By Jill Hinton, PhD

The Institute on Disability at the University of New Hampshire is engaged with a “Stop Special” campaign which launched on June 15. For people with lived experience of disability, the word ‘special’ has been used in ways that create a sense of ‘othering’ and exclusion. The term is seen by many disabled people as offensive. So in New Hampshire and beyond, this campaign is focused on eliminating the use of the word ‘special.' 

The Stop Special website allows you to listen to the voices of folks as they describe the problems with using the word special to describe needs. 

Key points:

  • describing needs as 'special' and 'unique' can make it easy for systems to deny supports
  • using the word 'special' promotes ableism
  • we all have the same needs – disabled people may require different supports to meet their needs

In the START network, we acknowledge that words matter and language is a powerful tool. Our language influences perspectives and views about disabled people. Importantly, we listen to people with lived experience and incorporate their input into our practices. As a model, START has never had a goal to create a separate/special system of care for people with IDD/MH. Instead, we work to build capacity and create access to the supports people with IDD/MH require to meet the shared human needs of housing, healthcare, meaningful community involvement, relationships, etc. From this perspective, we can model the way in emphasizing our shared humanity and avoiding the use of the word ‘special’ in our work.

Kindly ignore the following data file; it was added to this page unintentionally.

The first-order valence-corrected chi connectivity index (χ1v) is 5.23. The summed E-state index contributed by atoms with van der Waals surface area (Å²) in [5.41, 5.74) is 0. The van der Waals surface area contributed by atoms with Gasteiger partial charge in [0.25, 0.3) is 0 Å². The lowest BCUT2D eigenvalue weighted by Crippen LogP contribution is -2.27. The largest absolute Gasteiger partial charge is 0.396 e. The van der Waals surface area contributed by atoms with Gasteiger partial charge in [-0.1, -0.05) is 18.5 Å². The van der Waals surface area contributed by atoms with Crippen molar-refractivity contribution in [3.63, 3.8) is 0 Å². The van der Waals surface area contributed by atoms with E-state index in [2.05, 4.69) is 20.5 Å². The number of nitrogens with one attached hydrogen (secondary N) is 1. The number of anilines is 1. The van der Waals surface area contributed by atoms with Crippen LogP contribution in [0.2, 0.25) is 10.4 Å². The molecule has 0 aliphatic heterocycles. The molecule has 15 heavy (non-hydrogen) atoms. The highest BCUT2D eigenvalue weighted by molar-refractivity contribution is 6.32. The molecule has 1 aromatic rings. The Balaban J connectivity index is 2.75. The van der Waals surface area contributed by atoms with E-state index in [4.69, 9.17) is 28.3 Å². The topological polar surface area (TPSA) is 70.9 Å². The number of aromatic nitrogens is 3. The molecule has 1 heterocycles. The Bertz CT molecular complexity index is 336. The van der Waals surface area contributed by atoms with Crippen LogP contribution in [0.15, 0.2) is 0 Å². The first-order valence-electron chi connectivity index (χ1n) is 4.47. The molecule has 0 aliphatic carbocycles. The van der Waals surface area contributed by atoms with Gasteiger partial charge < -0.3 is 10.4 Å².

We also acknowledge that we collaborate and partner with entities where the word ‘special’ is used frequently - we will continue to positively interact with these agencies and re-frame when it is appropriate. We also support individuals and/or families who may choose to use the word ‘special’ – we will continue to honor the preferences of people with lived experience. 

As we reflect on and engage with the “Stop Special” campaign, the ask of the START network is a commitment to always be open to the voices of people with lived experience and ever mindful of the impact of language.

“The only difference between my needs and the needs of anybody else in the world is that sometimes I need support to get those needs met." - Kathy Bates (read more from Kathy)

Read more about the campaign on the UNH IOD blog

To learn more or take the pledge, visit